As far back as she can remember, neuroscientist Beth Stevens, PhD, of the Boston Children’s Hospital Department of Neurology and the F.M. Kirby Neurobiology Center, has loved science. The concept of a career in the field began to take root in high school, nurtured in part by her biology teacher — a scientist on the side — who was both encouraging and inspiring.
Today, Stevens, winner of the 2015 MacArthur “genius” grant for her groundbreaking research on microglia cells, is doing her part to inspire a new generation of scientists and show them, as she says, “Scientists aren’t just nerdy guys in white coats.”
Hover over the objects in Stevens’s office to learn more about her work, life and innovations, and read more about her science.
When 2015 MacArthur “genius” grant winner Beth Stevens, PhD, began studying the role of glia in the brain in the 1990s, these cells—“glue” from the Greek—weren’t given much thought. Traditionally, glia were thought to merely protect and support neurons, the brain’s real players.
But Stevens, from the Department of Neurology and the F.M. Kirby Neurobiology Center at Boston Children’s Hospital, has made the case that glia are key actors in the brain, not just caretakers. Her work—at the interface between the nervous and immune systems—is helping transform how neurologic disorders like autism, amyotrophic lateral sclerosis (ALS), Alzheimer’s disease and schizophrenia are viewed. …
Nerve regeneration. From Santiago Ramón y Cajal’s “Estudios sobre la degeneración y regeneración del sistema nervioso” (1913-14). Via Scholarpedia.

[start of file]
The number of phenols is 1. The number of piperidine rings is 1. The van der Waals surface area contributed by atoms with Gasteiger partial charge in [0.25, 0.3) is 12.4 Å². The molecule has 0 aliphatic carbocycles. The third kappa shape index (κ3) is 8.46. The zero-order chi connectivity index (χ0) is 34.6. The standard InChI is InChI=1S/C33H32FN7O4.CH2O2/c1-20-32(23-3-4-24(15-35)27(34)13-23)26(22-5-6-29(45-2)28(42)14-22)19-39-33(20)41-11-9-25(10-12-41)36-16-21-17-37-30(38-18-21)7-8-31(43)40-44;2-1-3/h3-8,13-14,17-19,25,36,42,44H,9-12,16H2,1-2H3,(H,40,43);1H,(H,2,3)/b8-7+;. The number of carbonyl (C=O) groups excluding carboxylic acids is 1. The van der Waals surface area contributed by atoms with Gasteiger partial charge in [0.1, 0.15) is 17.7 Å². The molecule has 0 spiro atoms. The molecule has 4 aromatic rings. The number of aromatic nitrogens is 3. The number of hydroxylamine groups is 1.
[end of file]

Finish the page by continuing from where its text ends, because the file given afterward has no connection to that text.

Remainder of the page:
First in a two-part series on nerve regeneration. Read part 2.
Researchers have tried for a century to get injured nerves in the brain and spinal cord to regenerate. Various combinations of growth-promoting and growth-inhibiting molecules have been found helpful, but results have often been hard to replicate. There have been some notable glimmers of hope in recent years, but the goal of regenerating a nerve fiber enough to wire up properly in the brain and actually function again has been largely elusive.
“The majority of axons still cannot regenerate,” says Zhigang He, PhD, a member of the F.M. Kirby Neurobiology Center at Boston Children’s Hospital. “This suggests we need to find additional molecules, additional mechanisms.”
Microarray analyses—which show what genes are transcribed (turned on) in injured nerves—have helped to some extent, but the plentiful leads they turn up are hard to analyze and often don’t pan out. The problem, says Judith Steen, PhD, who runs a proteomics lab at the Kirby Center, is that even when the genes are transcribed, the cell may not actually build the proteins they encode.
That’s where proteomics comes in. “By measuring proteins, you get a more direct, downstream readout of the system,” Steen says. …
Ending a 30-year search by scientists, researchers have identified two proteins in the inner ear that are critical for hearing, which, when damaged by genetic mutations, cause a form of delayed, progressive hearing loss.
The proteins are essentially transducers: They form channels that convert mechanical sound waves entering the inner ear into electrical signals that talk to the brain. Corresponding channels for each of the other senses were identified years ago, but the sensory transduction channel for both hearing and the sense of balance had been unknown.
The channels are the product of two related genes known as TMC1 and TMC2. TMC1 mutations were first reported in people with a prominent form of hereditary deafness back in 2002 by Andrew Griffith, MD, PhD, of the National Institute on Deafness and Other Communication Disorders (NIDCD) and collaborators. Children with recessive mutations in TMC1 are completely deaf at birth. …